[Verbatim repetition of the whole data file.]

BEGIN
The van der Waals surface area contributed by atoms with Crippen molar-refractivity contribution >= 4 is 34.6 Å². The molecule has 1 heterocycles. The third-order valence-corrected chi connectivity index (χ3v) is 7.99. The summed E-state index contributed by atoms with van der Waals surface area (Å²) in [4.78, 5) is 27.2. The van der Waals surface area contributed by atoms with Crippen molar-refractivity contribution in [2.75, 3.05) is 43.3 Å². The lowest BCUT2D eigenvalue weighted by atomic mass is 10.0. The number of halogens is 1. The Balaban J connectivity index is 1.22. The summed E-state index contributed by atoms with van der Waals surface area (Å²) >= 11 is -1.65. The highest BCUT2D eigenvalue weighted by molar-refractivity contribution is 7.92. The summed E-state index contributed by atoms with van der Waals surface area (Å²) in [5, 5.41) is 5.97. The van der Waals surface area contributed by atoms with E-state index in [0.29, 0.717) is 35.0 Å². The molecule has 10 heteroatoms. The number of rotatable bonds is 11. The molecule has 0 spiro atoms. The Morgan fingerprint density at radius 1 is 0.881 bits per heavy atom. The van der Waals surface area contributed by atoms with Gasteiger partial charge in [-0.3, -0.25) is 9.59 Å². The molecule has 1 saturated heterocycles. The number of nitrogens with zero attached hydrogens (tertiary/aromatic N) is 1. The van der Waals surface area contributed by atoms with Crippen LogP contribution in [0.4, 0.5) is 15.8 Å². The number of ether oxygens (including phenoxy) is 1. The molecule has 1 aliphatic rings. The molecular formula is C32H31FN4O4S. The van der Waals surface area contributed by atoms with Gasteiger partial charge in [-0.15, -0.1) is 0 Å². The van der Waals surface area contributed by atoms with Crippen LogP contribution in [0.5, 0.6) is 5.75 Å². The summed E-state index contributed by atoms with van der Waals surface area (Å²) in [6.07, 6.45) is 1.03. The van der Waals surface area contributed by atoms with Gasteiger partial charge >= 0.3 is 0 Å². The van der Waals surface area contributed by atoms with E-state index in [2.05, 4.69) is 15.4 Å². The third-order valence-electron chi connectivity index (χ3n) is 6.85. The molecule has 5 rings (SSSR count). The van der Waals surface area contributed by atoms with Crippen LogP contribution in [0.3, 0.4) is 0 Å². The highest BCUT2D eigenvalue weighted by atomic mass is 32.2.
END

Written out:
The van der Waals surface area contributed by atoms with Crippen molar-refractivity contribution >= 4 is 34.6 Å². The molecule has 1 heterocycles. The third-order valence-corrected chi connectivity index (χ3v) is 7.99. The summed E-state index contributed by atoms with van der Waals surface area (Å²) in [4.78, 5) is 27.2. The van der Waals surface area contributed by atoms with Crippen molar-refractivity contribution in [2.75, 3.05) is 43.3 Å². The lowest BCUT2D eigenvalue weighted by atomic mass is 10.0. The number of halogens is 1. The Balaban J connectivity index is 1.22. The summed E-state index contributed by atoms with van der Waals surface area (Å²) >= 11 is -1.65. The highest BCUT2D eigenvalue weighted by molar-refractivity contribution is 7.92. The summed E-state index contributed by atoms with van der Waals surface area (Å²) in [5, 5.41) is 5.97. The van der Waals surface area contributed by atoms with E-state index in [0.29, 0.717) is 35.0 Å². The molecule has 10 heteroatoms. The number of rotatable bonds is 11. The molecule has 0 spiro atoms. The Morgan fingerprint density at radius 1 is 0.881 bits per heavy atom. The van der Waals surface area contributed by atoms with Gasteiger partial charge in [-0.3, -0.25) is 9.59 Å². The molecule has 1 saturated heterocycles. The number of nitrogens with zero attached hydrogens (tertiary/aromatic N) is 1. The van der Waals surface area contributed by atoms with Crippen LogP contribution in [0.4, 0.5) is 15.8 Å². The number of ether oxygens (including phenoxy) is 1. The molecule has 1 aliphatic rings. The molecular formula is C32H31FN4O4S. The van der Waals surface area contributed by atoms with Gasteiger partial charge in [-0.15, -0.1) is 0 Å². The van der Waals surface area contributed by atoms with Crippen LogP contribution in [0.5, 0.6) is 5.75 Å². The summed E-state index contributed by atoms with van der Waals surface area (Å²) in [6.07, 6.45) is 1.03. The van der Waals surface area contributed by atoms with Gasteiger partial charge >= 0.3 is 0 Å². The van der Waals surface area contributed by atoms with E-state index in [2.05, 4.69) is 15.4 Å². The third-order valence-electron chi connectivity index (χ3n) is 6.85. The molecule has 5 rings (SSSR count). The van der Waals surface area contributed by atoms with Crippen LogP contribution in [0.3, 0.4) is 0 Å². The highest BCUT2D eigenvalue weighted by atomic mass is 32.2.